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Chapter 26


Herbert, bending over his oars, heard the peremptory order of James to come back and smiled to himself as he instantly comprehended the mistake which the latter had made. From James' standpoint his own boat was not visible and it was not surprising that he should suspect our hero of having appropriated his boat.

"I won't undeceive him" he thought.

"What do you want?" he asked, resting on his oars, and looking back at

"You know what I want," said James, provoked.

"How should I know?"

"I want you to come right back, at once."

"What's happened? What am I wanted for?"

"You'll be wanted by the constable."

"I don't understand you," said Herbert, shrugging his shoulders. "You appear to be mad about something."

"So I am, and I have a right to be."

"Well, I'm sure I have no objection, if you like it."

James was pale with rage.

"Bring that boat right back here," he said.

"If you'll give me a good reason, perhaps I will; but I don't think it necessary to obey you without."

"You are a thief."

"Say that again," said Herbert, sternly, "and I will come ashore and give you a whipping."

"You can't do it."

"I can try."

"Don't you know I can have you arrested for stealing my boat, you loafer?"

"Who's been stealing your boat, you loafer?"

"You have."

"Are you sure of it?"

"Why, you are in my boat this very minute."

"I think you are mistaken," said Herbert, quietly.

"Don't you call that a boat you are in?"

"Yes, I do; but there's more than one boat in the world, and this isn't your boat."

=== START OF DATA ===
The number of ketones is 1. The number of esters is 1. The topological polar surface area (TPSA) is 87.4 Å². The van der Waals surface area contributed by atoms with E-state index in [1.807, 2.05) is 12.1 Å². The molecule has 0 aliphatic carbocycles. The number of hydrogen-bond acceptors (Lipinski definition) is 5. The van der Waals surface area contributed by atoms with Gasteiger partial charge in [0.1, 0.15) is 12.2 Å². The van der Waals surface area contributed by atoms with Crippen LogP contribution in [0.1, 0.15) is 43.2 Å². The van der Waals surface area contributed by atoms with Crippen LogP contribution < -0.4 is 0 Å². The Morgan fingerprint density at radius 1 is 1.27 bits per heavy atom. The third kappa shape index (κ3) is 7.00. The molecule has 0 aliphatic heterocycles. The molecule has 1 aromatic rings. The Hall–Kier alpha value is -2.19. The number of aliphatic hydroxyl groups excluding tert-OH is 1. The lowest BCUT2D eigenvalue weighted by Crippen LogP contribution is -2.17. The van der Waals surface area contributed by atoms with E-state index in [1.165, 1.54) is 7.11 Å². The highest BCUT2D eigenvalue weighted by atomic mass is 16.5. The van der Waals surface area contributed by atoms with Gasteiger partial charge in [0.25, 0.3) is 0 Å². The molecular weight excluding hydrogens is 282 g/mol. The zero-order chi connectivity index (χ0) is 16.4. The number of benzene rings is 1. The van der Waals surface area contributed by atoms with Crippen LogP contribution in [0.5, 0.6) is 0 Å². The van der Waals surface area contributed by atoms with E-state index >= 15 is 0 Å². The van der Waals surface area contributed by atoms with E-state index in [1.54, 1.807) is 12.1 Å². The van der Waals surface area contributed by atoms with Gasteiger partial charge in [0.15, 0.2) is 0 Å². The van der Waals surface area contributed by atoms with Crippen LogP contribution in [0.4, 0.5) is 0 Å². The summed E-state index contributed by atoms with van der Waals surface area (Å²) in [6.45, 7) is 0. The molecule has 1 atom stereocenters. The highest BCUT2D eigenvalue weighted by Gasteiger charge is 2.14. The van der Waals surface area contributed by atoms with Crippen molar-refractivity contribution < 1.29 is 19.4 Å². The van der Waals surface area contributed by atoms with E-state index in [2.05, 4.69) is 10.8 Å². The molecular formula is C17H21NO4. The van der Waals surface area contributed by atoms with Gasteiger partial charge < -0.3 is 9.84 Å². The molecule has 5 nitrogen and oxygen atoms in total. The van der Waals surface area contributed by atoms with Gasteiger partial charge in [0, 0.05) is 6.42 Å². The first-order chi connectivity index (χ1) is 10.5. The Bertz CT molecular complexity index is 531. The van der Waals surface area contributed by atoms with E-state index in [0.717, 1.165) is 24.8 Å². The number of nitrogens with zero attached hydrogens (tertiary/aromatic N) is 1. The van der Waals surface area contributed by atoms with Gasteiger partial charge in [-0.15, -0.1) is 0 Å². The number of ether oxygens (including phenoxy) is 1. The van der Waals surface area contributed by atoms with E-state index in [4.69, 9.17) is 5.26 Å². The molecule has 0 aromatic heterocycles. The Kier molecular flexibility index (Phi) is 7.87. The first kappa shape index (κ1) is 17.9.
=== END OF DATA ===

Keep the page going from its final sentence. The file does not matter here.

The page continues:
He rowed near the shore as he spoke, and James, his attention drawn to the boat, saw that it wasn't his. At the same time, walking nearer the edge of the pond, he caught sight of his own boat moored at its usual place.

"I guess I made a mistake," said James.

"I think you have," returned Herbert, quietly.

"Where did that boat come from?" demanded James.

"I don't know."

"You don't? Then you've taken it without leave."

"Oh, the owner won't object to my using it," said Herbert, with a queer smile.

"How do you know?"

"He's an intimate friend of mine."

"The owner?"


"I suppose it belongs to Mr. Cameron, then?"

"He bought it."

"Do you call him your intimate friend? He'd be proud if he heard it," said James, with a sneer.

"Would he?" said Herbert.

"I should think he would, considering your high position in society."

"I think he's a pretty good friend of mine but I have never called him an intimate friend."

"Yes, you have. You said the owner of that boat was an intimate friend of yours."

"So he is. I'm with him all the time."

"Then why do you deny that you called Mr. Cameron your intimate friend?"

"Because Mr. Cameron doesn't own the boat."

"Just now you said he bought it."

"So he did, but he doesn't own it."

"Then who does?"

"I do," was the unexpected reply.

"You—own—that—boat?" ejaculated James.


"Did Mr. Cameron give it to you?"